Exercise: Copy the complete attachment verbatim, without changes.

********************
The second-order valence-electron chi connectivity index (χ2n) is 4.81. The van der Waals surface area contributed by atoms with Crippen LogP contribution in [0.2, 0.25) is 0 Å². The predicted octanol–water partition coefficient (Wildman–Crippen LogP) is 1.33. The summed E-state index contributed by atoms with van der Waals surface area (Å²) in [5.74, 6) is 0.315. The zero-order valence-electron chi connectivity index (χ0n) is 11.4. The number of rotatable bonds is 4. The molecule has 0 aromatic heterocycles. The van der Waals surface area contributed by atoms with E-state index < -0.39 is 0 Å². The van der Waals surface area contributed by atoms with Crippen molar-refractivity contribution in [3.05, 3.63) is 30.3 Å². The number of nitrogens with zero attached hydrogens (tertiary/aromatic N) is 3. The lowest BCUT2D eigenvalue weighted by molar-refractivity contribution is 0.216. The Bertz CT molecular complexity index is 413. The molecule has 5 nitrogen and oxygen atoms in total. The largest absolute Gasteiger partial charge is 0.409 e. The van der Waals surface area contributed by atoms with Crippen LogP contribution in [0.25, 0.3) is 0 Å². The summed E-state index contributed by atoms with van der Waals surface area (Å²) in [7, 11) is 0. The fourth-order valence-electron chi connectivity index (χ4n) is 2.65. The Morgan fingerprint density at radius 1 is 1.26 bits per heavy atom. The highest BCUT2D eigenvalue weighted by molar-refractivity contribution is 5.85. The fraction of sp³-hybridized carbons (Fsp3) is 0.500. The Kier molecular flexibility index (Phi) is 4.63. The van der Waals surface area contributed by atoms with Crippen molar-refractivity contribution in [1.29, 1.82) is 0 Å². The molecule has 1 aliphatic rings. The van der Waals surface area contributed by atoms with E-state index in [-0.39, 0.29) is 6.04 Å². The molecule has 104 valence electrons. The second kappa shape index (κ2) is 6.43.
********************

The second-order valence-electron chi connectivity index (χ2n) is 4.81. The van der Waals surface area contributed by atoms with Crippen LogP contribution in [0.2, 0.25) is 0 Å². The predicted octanol–water partition coefficient (Wildman–Crippen LogP) is 1.33. The summed E-state index contributed by atoms with van der Waals surface area (Å²) in [5.74, 6) is 0.315. The zero-order valence-electron chi connectivity index (χ0n) is 11.4. The number of rotatable bonds is 4. The molecule has 0 aromatic heterocycles. The van der Waals surface area contributed by atoms with E-state index < -0.39 is 0 Å². The van der Waals surface area contributed by atoms with Crippen molar-refractivity contribution in [3.05, 3.63) is 30.3 Å². The number of nitrogens with zero attached hydrogens (tertiary/aromatic N) is 3. The lowest BCUT2D eigenvalue weighted by molar-refractivity contribution is 0.216. The Bertz CT molecular complexity index is 413. The molecule has 5 nitrogen and oxygen atoms in total. The largest absolute Gasteiger partial charge is 0.409 e. The van der Waals surface area contributed by atoms with Crippen LogP contribution in [0.25, 0.3) is 0 Å². The summed E-state index contributed by atoms with van der Waals surface area (Å²) in [7, 11) is 0. The fourth-order valence-electron chi connectivity index (χ4n) is 2.65. The Morgan fingerprint density at radius 1 is 1.26 bits per heavy atom. The highest BCUT2D eigenvalue weighted by molar-refractivity contribution is 5.85. The fraction of sp³-hybridized carbons (Fsp3) is 0.500. The Kier molecular flexibility index (Phi) is 4.63. The van der Waals surface area contributed by atoms with Crippen molar-refractivity contribution in [1.29, 1.82) is 0 Å². The molecule has 1 aliphatic rings. The van der Waals surface area contributed by atoms with E-state index in [-0.39, 0.29) is 6.04 Å². The molecule has 104 valence electrons. The second kappa shape index (κ2) is 6.43.